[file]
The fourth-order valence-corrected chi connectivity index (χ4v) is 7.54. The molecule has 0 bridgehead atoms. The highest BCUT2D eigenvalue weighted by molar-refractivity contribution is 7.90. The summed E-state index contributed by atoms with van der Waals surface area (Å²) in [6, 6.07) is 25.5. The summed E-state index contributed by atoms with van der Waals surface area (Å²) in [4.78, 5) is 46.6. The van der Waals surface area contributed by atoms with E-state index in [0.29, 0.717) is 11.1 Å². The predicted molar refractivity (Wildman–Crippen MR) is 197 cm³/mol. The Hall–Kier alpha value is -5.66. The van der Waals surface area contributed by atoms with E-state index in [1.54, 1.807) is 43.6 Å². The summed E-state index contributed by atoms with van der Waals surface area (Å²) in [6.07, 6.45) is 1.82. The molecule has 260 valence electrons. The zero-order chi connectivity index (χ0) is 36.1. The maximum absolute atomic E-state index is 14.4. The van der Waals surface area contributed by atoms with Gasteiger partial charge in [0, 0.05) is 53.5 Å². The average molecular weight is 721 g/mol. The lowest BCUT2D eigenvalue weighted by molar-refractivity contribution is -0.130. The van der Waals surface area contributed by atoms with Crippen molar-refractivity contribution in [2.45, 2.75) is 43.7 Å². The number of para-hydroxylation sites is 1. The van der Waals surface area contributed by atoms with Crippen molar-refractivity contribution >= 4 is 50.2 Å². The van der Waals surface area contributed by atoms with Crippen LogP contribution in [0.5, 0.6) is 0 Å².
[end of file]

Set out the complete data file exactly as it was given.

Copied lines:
The fourth-order valence-corrected chi connectivity index (χ4v) is 7.54. The molecule has 0 bridgehead atoms. The highest BCUT2D eigenvalue weighted by molar-refractivity contribution is 7.90. The summed E-state index contributed by atoms with van der Waals surface area (Å²) in [6, 6.07) is 25.5. The summed E-state index contributed by atoms with van der Waals surface area (Å²) in [4.78, 5) is 46.6. The van der Waals surface area contributed by atoms with E-state index in [0.29, 0.717) is 11.1 Å². The predicted molar refractivity (Wildman–Crippen MR) is 197 cm³/mol. The Hall–Kier alpha value is -5.66. The van der Waals surface area contributed by atoms with E-state index in [1.54, 1.807) is 43.6 Å². The summed E-state index contributed by atoms with van der Waals surface area (Å²) in [6.07, 6.45) is 1.82. The molecule has 260 valence electrons. The zero-order chi connectivity index (χ0) is 36.1. The maximum absolute atomic E-state index is 14.4. The van der Waals surface area contributed by atoms with Gasteiger partial charge in [0, 0.05) is 53.5 Å². The average molecular weight is 721 g/mol. The lowest BCUT2D eigenvalue weighted by molar-refractivity contribution is -0.130. The van der Waals surface area contributed by atoms with Crippen molar-refractivity contribution in [2.45, 2.75) is 43.7 Å². The number of para-hydroxylation sites is 1. The van der Waals surface area contributed by atoms with Crippen molar-refractivity contribution >= 4 is 50.2 Å². The van der Waals surface area contributed by atoms with Crippen LogP contribution in [0.5, 0.6) is 0 Å².